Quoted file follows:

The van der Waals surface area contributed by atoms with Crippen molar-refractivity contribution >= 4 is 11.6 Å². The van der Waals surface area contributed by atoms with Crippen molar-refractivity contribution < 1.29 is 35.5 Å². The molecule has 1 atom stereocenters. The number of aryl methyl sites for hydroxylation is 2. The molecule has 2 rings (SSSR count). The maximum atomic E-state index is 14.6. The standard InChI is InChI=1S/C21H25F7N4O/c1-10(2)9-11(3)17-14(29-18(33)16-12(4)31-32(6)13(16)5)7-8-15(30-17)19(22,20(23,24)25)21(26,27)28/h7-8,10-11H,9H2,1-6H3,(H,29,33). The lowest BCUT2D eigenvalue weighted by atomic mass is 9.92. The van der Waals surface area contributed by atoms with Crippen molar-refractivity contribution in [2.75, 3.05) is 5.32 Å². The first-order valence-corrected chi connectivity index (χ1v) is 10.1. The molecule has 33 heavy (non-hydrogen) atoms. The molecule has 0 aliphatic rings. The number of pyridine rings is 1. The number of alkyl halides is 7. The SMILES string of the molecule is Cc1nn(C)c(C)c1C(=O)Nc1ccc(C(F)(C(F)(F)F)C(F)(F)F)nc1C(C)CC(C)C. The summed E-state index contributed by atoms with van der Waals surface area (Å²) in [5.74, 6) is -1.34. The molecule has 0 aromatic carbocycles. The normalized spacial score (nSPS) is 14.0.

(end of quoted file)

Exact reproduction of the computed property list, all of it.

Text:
The van der Waals surface area contributed by atoms with Crippen molar-refractivity contribution >= 4 is 11.6 Å². The van der Waals surface area contributed by atoms with Crippen molar-refractivity contribution < 1.29 is 35.5 Å². The molecule has 1 atom stereocenters. The number of aryl methyl sites for hydroxylation is 2. The molecule has 2 rings (SSSR count). The maximum atomic E-state index is 14.6. The standard InChI is InChI=1S/C21H25F7N4O/c1-10(2)9-11(3)17-14(29-18(33)16-12(4)31-32(6)13(16)5)7-8-15(30-17)19(22,20(23,24)25)21(26,27)28/h7-8,10-11H,9H2,1-6H3,(H,29,33). The lowest BCUT2D eigenvalue weighted by atomic mass is 9.92. The van der Waals surface area contributed by atoms with Crippen molar-refractivity contribution in [2.75, 3.05) is 5.32 Å². The first-order valence-corrected chi connectivity index (χ1v) is 10.1. The molecule has 33 heavy (non-hydrogen) atoms. The molecule has 0 aliphatic rings. The number of pyridine rings is 1. The number of alkyl halides is 7. The SMILES string of the molecule is Cc1nn(C)c(C)c1C(=O)Nc1ccc(C(F)(C(F)(F)F)C(F)(F)F)nc1C(C)CC(C)C. The summed E-state index contributed by atoms with van der Waals surface area (Å²) in [5.74, 6) is -1.34. The molecule has 0 aromatic carbocycles. The normalized spacial score (nSPS) is 14.0.